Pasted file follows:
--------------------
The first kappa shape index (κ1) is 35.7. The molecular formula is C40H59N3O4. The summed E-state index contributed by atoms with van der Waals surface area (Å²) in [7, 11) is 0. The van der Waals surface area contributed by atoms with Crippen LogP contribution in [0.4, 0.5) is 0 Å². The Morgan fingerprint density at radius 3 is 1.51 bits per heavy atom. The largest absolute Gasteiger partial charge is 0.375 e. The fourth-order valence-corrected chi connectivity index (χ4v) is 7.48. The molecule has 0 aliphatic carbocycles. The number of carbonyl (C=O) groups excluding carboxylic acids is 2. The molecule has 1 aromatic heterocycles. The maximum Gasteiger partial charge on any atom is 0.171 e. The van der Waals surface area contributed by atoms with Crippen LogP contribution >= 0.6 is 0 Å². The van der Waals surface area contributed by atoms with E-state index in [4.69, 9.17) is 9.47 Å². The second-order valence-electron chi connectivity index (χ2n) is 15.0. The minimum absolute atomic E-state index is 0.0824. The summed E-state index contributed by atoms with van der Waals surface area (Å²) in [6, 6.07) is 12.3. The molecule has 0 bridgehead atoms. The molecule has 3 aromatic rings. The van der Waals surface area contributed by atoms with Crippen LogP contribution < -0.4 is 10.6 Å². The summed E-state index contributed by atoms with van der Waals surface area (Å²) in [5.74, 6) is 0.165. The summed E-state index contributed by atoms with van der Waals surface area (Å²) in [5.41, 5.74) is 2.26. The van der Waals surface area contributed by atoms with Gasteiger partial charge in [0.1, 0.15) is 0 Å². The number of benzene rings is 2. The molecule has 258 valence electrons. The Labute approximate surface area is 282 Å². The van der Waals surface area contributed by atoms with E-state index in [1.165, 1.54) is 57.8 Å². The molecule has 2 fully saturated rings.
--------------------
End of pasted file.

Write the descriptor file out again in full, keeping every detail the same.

The first kappa shape index (κ1) is 35.7. The molecular formula is C40H59N3O4. The summed E-state index contributed by atoms with van der Waals surface area (Å²) in [7, 11) is 0. The van der Waals surface area contributed by atoms with Crippen LogP contribution in [0.4, 0.5) is 0 Å². The Morgan fingerprint density at radius 3 is 1.51 bits per heavy atom. The largest absolute Gasteiger partial charge is 0.375 e. The fourth-order valence-corrected chi connectivity index (χ4v) is 7.48. The molecule has 0 aliphatic carbocycles. The number of carbonyl (C=O) groups excluding carboxylic acids is 2. The molecule has 1 aromatic heterocycles. The maximum Gasteiger partial charge on any atom is 0.171 e. The van der Waals surface area contributed by atoms with Crippen LogP contribution >= 0.6 is 0 Å². The van der Waals surface area contributed by atoms with E-state index in [4.69, 9.17) is 9.47 Å². The second-order valence-electron chi connectivity index (χ2n) is 15.0. The minimum absolute atomic E-state index is 0.0824. The summed E-state index contributed by atoms with van der Waals surface area (Å²) in [6, 6.07) is 12.3. The molecule has 0 bridgehead atoms. The molecule has 3 aromatic rings. The van der Waals surface area contributed by atoms with Crippen LogP contribution < -0.4 is 10.6 Å². The summed E-state index contributed by atoms with van der Waals surface area (Å²) in [5.74, 6) is 0.165. The summed E-state index contributed by atoms with van der Waals surface area (Å²) in [5.41, 5.74) is 2.26. The van der Waals surface area contributed by atoms with Gasteiger partial charge in [0.1, 0.15) is 0 Å². The number of benzene rings is 2. The molecule has 258 valence electrons. The Labute approximate surface area is 282 Å². The van der Waals surface area contributed by atoms with E-state index in [1.165, 1.54) is 57.8 Å². The molecule has 2 fully saturated rings.